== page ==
Not so good for: fussy eaters. They are provided for here, but with not much enthusiasm
FYI: proximity to Harrods means the pavement tables look out on to London’s most ludicrous traffic jam. Fans of cars with stealth-bomber styling that have been wrapped in shiny plastic to resemble oversized Christmas-tree decorations will be in their element here
No recent food trend invites scorn like the photo-opportunity eatery. Knightsbridge has become a hub for them. All along Brompton Road there are doorways garlanded in flowers, peppy slogan murals inviting selfies and displays of cakes that look like they were drawn by an anime artist. None of it has much to do with personal enjoyment, because what’s being sold is content.
At first glance, The Mantl might be lumped into the same category. It’s a photogenic place in the middle of one of Knightsbridge’s least promising strips, with a bright glassed-in kitchen covering the back wall that in combination with a lot of leather and mood lighting gives the room a “Troy McClure’s aquarium” aesthetic. At every table, phones hover over plates to record the artful placement of pomegranate seeds and flower petals.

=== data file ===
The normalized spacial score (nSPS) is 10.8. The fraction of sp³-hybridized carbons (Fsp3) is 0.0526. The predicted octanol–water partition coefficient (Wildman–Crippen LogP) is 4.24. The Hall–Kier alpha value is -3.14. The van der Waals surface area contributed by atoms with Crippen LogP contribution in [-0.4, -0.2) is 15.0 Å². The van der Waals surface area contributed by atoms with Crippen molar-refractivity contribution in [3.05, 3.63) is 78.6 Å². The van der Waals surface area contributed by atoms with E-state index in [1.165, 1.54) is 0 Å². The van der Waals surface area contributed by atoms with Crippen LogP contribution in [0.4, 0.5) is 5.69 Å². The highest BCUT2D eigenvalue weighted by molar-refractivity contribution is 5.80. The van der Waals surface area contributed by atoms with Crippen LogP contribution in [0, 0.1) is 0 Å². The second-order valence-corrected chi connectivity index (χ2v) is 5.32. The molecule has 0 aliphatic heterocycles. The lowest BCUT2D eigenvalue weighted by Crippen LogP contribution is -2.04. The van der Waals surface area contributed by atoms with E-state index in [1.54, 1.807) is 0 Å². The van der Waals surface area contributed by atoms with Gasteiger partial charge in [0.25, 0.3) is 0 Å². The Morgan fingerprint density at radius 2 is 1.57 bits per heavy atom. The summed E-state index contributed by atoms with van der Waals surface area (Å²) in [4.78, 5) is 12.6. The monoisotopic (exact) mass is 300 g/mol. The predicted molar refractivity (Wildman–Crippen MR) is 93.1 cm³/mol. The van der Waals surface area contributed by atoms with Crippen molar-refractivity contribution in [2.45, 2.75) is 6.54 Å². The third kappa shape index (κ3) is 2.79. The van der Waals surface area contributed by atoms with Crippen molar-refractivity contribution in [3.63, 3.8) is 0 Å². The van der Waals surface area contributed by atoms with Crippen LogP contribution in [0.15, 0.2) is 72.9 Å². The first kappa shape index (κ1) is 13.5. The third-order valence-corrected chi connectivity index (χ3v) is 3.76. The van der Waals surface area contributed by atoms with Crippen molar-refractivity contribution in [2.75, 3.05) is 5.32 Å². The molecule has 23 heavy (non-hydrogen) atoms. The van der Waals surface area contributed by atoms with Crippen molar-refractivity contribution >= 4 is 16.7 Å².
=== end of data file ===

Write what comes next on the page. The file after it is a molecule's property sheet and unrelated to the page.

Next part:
It’s a mistake to judge The Mantl on looks alone, however. The restaurant is owned by Serdar Demir, an aeronautical engineer by training who chose instead to carry on the family business left behind in Bursa when his parents emigrated to England in 1990. A move to Knightsbridge came in 2019, after Mr Demir refined a template for upscale Turkish cooking at Skewd Kitchen in uncelebrated Cockfosters. Having built a reputation in the suburbs, he seems more cognisant than most about the importance of sourcing good produce and doing it justice.
The best things at The Mantl involve the open charcoal grill. There’s lamb-fillet shish, which before hitting the coals is given a five-day routine of marinating and resting, and a fat octopus tentacle paired with apple, mung beans and kapia peppers. Smokey-sweet pistachio lamb chops, a seemingly permanent fixture among the specials, are helped along by the clever addition of pomegranate molasses. Plenty of thought has gone into the menu, which navigates a careful line between traditional and inventive. There are perfunctory additions demanded by the neighbourhood — burgers, mac & cheese — but they are easy to avoid.